Extraterritorial Jurisdiction Found Absent Under the Lanham Act for Trademark Infringement


Gucci America, Inc. v. Guess?, Inc.09 Civ. 4373 (S.D.N.Y. 2011)(SAS)(JLC), discusses the growing issue in international litigation of the “extraterritorial” application of federal laws, in this case the Lanham Act’s prohibition of trademark infringement/false advertising. 

Gucci sued Guess? for trademark infringement and related claims arising from the use of certain trademarks, logos, and designs.  Discovery in the suit sought disclosure of sales and cost data relating to each allegedly infringing product.  This decision by the Magistrate Judge denied the discovery, one ground being that the federal Lanham Act did not apply to the activities claimed in the suit.  That Act “confers broad jurisdictional powers upon the courts of the United States” and has even been read to reach infringing activity abroad “when necessary to prevent harm to commerce in the United States.

Second Circuit authority (Vanity Fair Mills, Inc. v. T. Eaton Co., 234 F.2d 633 (2d Cir. 1956)), following the seminal Supreme Court decision in Steele v. Bulova Watch Co., 344 U.S. 280 (1952), articulated three factors for courts to consider in determining whether the Lanham Act can reach infringing activity taking place abroad:

(1) whether the defendant is a United States citizen; (2) whether there is a conflict between the plaintiffs trademark rights in the United States and the defendant’s trademark rights under foreign law; and (3) whether the defendant’s conduct has a “substantial effect on United States commerce.”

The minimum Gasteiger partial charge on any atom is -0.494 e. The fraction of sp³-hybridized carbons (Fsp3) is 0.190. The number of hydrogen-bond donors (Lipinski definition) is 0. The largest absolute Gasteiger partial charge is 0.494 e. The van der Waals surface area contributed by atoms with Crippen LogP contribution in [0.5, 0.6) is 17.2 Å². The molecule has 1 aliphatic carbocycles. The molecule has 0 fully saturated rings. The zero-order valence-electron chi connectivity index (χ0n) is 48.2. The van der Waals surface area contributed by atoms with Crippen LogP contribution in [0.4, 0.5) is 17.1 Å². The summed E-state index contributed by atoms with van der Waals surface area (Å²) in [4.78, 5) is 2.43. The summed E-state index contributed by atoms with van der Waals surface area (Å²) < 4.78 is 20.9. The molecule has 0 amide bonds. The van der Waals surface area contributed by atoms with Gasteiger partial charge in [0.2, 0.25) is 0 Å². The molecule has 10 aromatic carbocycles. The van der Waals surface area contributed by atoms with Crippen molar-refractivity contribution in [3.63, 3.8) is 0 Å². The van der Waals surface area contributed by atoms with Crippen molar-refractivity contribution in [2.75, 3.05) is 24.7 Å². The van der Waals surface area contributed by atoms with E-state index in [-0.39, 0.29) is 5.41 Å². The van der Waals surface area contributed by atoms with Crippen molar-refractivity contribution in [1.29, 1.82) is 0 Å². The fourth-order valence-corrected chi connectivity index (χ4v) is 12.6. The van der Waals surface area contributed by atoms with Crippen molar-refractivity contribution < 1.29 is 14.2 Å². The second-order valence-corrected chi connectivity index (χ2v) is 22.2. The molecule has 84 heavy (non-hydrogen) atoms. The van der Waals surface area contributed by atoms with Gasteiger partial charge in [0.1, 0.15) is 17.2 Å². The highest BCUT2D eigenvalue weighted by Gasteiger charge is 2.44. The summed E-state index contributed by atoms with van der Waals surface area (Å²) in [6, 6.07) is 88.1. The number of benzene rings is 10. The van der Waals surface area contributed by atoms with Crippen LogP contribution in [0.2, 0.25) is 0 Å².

The Court also reiterated the Second Circuit’s view that the absence of both the first two factors are fatal to exercising such jurisdiction; the fact is that no case in the Second Circuit has applied the Lanham Act extraterritoriality absent a substantial effect on United States commerce.

It is also settled, says the Guicci Court, that “a showing of consumer confusion or harm to plaintiff’s goodwill in the United States is sufficient to demonstrate a substantial effect on interstate commerce”.  The Court looked for evidence of, for example, diverted non-U.S. sales, or re-entry of goods into the U.S.  The Court also addressed whether a defendant’s “domestic commercial activity can support a finding of substantial effect on U.S. commerce”.  The Court found that it did not — at least not in this case.  For example, the Court found that

“Evidence that certain Defendants have domestic facilities for foreign shipping or that some decision-making regarding Defendants’ foreign activities takes place in the United States does not by itself constitute a substantial effect on United States commerce.”


DISCLAIMER: Because of the generality of this update, the information provided herein may not be applicable in all situations and should not be acted upon without specific legal advice based on particular situations.

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